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Zera wrote:
I used Firefox back when it was still called Firebird. It's a good browser, and the developers really do care about web standards, but the bloated, cross-platform XUL is always going to be like a hemorrhage to RAM. If the browser made use of the native API of whatever system it was compiled on, it would run a lot more efficiently. Mozilla realized this with OS X, at least; which is where Camino comes in.


Ah, but therein lies the problem. If Firefox didn't use XUL and JavaScript for it's UI, it wouldn't have extensions. Firefox's extension support is so good because Firefox itself is rendered by Firefox. Extensions aren't second class citizens, they essentially become part of the browser itself.

Also, tests on 3.x have shown Firefox using the *least* amount of RAM of all the major browsers (including Opera), so the talk of Firefox being bloated or hemorrhaging RAM is laughably retarded and has zero basis in reality. Seriously people, find something that is at least partially true to complain about.

Quote:
I stopped using Firefox somewhere around the second major version, and switched to Opera. Been an Opera-user ever since. Tried to go back to Firefox a few times, but I have too many complaints with memory-usage and loading times. Opera has a way more flexible interface, which allows you to re-arrange and customize the look and feel of everything. FF only allows you to do so much out-of-the-box, and many efforts would require that you script your own extensions. Speaking of extensions, Opera supports UserJS, which suffices in place of FF's extensions. I've been able to find the most essential scripts I've needed to expand Opera.


I can't stand Opera. It has some of the stupidest default settings I've ever used in a browser and no UI to change them. I'm not going to dig through it's equivalent of "about:config" to change something that should at *least* be in the options menu if not the default.

Outside of it's default behavior that I despise, though, it's a pretty solid browser.
Just to play devil's advocate for a bit, a lot of people make similar complaints about Firefox and settings in about:config. They're not me, though, and there's only been one or two times where I needed to (painlessly) change an about:config setting.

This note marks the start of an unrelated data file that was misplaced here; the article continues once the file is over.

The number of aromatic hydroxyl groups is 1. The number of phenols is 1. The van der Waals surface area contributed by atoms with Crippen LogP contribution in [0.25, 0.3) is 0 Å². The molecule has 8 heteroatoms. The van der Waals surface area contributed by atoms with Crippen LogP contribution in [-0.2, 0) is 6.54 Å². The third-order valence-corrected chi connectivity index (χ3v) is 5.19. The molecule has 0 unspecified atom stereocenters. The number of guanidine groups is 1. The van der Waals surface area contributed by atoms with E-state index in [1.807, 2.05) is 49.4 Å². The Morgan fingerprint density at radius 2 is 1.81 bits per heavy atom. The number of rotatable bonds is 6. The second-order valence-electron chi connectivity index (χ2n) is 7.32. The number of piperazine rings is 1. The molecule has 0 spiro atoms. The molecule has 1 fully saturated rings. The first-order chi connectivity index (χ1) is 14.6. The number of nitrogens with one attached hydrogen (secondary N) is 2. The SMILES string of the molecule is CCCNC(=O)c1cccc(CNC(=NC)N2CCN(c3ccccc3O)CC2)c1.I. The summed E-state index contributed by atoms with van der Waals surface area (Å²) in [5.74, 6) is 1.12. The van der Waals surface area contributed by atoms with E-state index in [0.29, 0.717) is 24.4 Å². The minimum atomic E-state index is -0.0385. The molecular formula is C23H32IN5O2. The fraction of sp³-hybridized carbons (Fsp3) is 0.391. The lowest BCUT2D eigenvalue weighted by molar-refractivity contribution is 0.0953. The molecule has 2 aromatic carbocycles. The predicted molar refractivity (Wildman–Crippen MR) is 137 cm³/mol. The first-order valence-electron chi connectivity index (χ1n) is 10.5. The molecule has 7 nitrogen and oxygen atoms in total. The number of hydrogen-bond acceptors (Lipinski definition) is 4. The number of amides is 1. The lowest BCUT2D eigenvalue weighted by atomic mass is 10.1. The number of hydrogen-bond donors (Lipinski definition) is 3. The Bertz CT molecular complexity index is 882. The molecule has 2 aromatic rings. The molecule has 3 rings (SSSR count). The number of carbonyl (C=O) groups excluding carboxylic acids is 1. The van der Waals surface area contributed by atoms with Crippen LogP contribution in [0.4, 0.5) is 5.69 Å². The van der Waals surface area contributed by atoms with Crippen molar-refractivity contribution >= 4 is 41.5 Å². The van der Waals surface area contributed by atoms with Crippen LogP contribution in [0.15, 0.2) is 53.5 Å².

elfprince13 wrote:
This is because you've never had payment at stake to get it to render things the same way as a standards complaint browser.

I must be doing something wrong, then, as I am a web developer by trade and don't recall any major issues with Internet Explorer. Yes, older versions of IE certainly have their issues (8-bit alpha in PNGs, lack of :hover except on anchors, no :first-child) but these are widely documented and so trivial to work around. However, I haven't had to implement any workarounds for IE 8; it's only a few minor aesthetic issues in IE 7 (and a few more in IE 6, though this is becoming less important by the day) that I have to contend with, which usually take all of three minutes to write a patch for.
benryves wrote:
it's only a few minor aesthetic issues in IE 7 (and a few more in IE 6, though this is becoming less important by the day) that I have to contend with, which usually take all of three minutes to write a patch for.

I have watched IE7 on 3 different computers render the same page in three different ways depending on whether or not it was installed on XP or Vista and whether or not IE6 rendering mode had somehow been forced by whoever set up the computer. Your claim for IE6 is patently false if you work for NPOs whose primary audience are at least quinquagenarian, particularly in rural areas. At least one of the websites I've worked on is still at around 50% IE6 visitors, and has been for quite some time.

Kllrnohj wrote:

I can't stand Opera. It has some of the stupidest default settings I've ever used in a browser and no UI to change them. I'm not going to dig through it's equivalent of "about:config" to change something that should at *least* be in the options menu if not the default.

Outside of it's default behavior that I despise, though, it's a pretty solid browser.

And for the record, I set up Firefox to behave more like Opera everywhere I use it.
KermMartian wrote:
Just to play devil's advocate for a bit, a lot of people make similar complaints about Firefox and settings in about:config. They're not me, though, and there's only been one or two times where I needed to (painlessly) change an about:config setting.


I've never had to use Firefox's about:config to change relatively basic behavior settings - really I've only ever used it once to tweak the HTTP settings.